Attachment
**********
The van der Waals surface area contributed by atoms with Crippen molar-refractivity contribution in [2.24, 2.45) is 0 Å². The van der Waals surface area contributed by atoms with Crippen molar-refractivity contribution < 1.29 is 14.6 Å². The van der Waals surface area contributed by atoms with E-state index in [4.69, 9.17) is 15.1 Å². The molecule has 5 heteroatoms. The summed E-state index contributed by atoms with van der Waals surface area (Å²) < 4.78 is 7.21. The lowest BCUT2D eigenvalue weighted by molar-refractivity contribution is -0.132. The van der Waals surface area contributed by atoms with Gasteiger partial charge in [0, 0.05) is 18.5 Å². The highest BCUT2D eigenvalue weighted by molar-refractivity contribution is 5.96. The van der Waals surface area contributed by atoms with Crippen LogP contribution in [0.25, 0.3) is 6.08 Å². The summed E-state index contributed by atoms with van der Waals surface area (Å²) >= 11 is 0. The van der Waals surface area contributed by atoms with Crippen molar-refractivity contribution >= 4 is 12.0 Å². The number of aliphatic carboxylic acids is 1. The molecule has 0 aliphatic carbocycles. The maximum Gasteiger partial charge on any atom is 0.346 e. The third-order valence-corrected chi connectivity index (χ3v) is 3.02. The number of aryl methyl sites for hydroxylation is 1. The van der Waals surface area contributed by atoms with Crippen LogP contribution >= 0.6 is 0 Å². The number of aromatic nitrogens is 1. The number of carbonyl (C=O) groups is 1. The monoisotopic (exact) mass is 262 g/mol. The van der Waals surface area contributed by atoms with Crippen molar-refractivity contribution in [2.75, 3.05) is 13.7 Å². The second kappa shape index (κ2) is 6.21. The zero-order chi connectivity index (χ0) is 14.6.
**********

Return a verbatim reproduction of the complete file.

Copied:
The van der Waals surface area contributed by atoms with Crippen molar-refractivity contribution in [2.24, 2.45) is 0 Å². The van der Waals surface area contributed by atoms with Crippen molar-refractivity contribution < 1.29 is 14.6 Å². The van der Waals surface area contributed by atoms with E-state index in [4.69, 9.17) is 15.1 Å². The molecule has 5 heteroatoms. The summed E-state index contributed by atoms with van der Waals surface area (Å²) < 4.78 is 7.21. The lowest BCUT2D eigenvalue weighted by molar-refractivity contribution is -0.132. The van der Waals surface area contributed by atoms with Gasteiger partial charge in [0, 0.05) is 18.5 Å². The highest BCUT2D eigenvalue weighted by molar-refractivity contribution is 5.96. The van der Waals surface area contributed by atoms with Crippen LogP contribution in [0.25, 0.3) is 6.08 Å². The summed E-state index contributed by atoms with van der Waals surface area (Å²) >= 11 is 0. The van der Waals surface area contributed by atoms with Crippen molar-refractivity contribution >= 4 is 12.0 Å². The number of aliphatic carboxylic acids is 1. The molecule has 0 aliphatic carbocycles. The maximum Gasteiger partial charge on any atom is 0.346 e. The third-order valence-corrected chi connectivity index (χ3v) is 3.02. The number of aryl methyl sites for hydroxylation is 1. The van der Waals surface area contributed by atoms with Crippen LogP contribution >= 0.6 is 0 Å². The number of aromatic nitrogens is 1. The number of carbonyl (C=O) groups is 1. The monoisotopic (exact) mass is 262 g/mol. The van der Waals surface area contributed by atoms with Crippen molar-refractivity contribution in [2.75, 3.05) is 13.7 Å². The second kappa shape index (κ2) is 6.21. The zero-order chi connectivity index (χ0) is 14.6.